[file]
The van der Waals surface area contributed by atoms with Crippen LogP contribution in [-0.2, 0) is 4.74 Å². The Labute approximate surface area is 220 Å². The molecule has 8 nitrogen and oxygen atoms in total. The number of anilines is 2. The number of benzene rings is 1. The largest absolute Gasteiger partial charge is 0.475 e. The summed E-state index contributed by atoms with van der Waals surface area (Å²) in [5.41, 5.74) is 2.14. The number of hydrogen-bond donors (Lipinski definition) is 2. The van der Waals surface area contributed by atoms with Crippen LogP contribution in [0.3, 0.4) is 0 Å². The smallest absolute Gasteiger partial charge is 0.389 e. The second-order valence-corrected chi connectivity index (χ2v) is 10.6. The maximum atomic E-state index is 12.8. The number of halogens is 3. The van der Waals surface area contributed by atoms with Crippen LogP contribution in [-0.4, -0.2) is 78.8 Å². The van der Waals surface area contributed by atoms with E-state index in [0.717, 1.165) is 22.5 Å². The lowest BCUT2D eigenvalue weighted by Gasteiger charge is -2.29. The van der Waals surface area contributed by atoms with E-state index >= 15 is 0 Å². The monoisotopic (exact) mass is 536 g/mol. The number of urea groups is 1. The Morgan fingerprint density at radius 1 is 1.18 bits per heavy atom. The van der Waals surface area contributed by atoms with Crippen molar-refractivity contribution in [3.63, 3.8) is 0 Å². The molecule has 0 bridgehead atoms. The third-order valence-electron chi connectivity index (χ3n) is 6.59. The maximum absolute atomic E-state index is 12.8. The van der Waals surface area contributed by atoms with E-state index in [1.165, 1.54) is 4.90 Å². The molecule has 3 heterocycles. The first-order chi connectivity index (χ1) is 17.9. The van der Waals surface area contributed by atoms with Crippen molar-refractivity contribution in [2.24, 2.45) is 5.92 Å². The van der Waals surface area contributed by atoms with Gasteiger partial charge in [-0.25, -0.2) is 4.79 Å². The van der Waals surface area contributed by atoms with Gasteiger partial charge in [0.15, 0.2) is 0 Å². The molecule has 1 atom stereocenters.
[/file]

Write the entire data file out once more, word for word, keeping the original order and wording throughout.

The van der Waals surface area contributed by atoms with Crippen LogP contribution in [-0.2, 0) is 4.74 Å². The Labute approximate surface area is 220 Å². The molecule has 8 nitrogen and oxygen atoms in total. The number of anilines is 2. The number of benzene rings is 1. The largest absolute Gasteiger partial charge is 0.475 e. The summed E-state index contributed by atoms with van der Waals surface area (Å²) in [5.41, 5.74) is 2.14. The number of hydrogen-bond donors (Lipinski definition) is 2. The van der Waals surface area contributed by atoms with Crippen LogP contribution in [0.3, 0.4) is 0 Å². The smallest absolute Gasteiger partial charge is 0.389 e. The second-order valence-corrected chi connectivity index (χ2v) is 10.6. The maximum atomic E-state index is 12.8. The number of halogens is 3. The van der Waals surface area contributed by atoms with Crippen LogP contribution in [-0.4, -0.2) is 78.8 Å². The van der Waals surface area contributed by atoms with E-state index in [0.717, 1.165) is 22.5 Å². The lowest BCUT2D eigenvalue weighted by Gasteiger charge is -2.29. The van der Waals surface area contributed by atoms with E-state index >= 15 is 0 Å². The monoisotopic (exact) mass is 536 g/mol. The number of urea groups is 1. The Morgan fingerprint density at radius 1 is 1.18 bits per heavy atom. The van der Waals surface area contributed by atoms with Crippen molar-refractivity contribution in [3.63, 3.8) is 0 Å². The molecule has 0 bridgehead atoms. The third-order valence-electron chi connectivity index (χ3n) is 6.59. The maximum absolute atomic E-state index is 12.8. The van der Waals surface area contributed by atoms with E-state index in [1.165, 1.54) is 4.90 Å². The molecule has 3 heterocycles. The first-order chi connectivity index (χ1) is 17.9. The van der Waals surface area contributed by atoms with Crippen molar-refractivity contribution in [2.24, 2.45) is 5.92 Å². The van der Waals surface area contributed by atoms with Gasteiger partial charge in [-0.25, -0.2) is 4.79 Å². The van der Waals surface area contributed by atoms with Gasteiger partial charge in [0.15, 0.2) is 0 Å². The molecule has 1 atom stereocenters.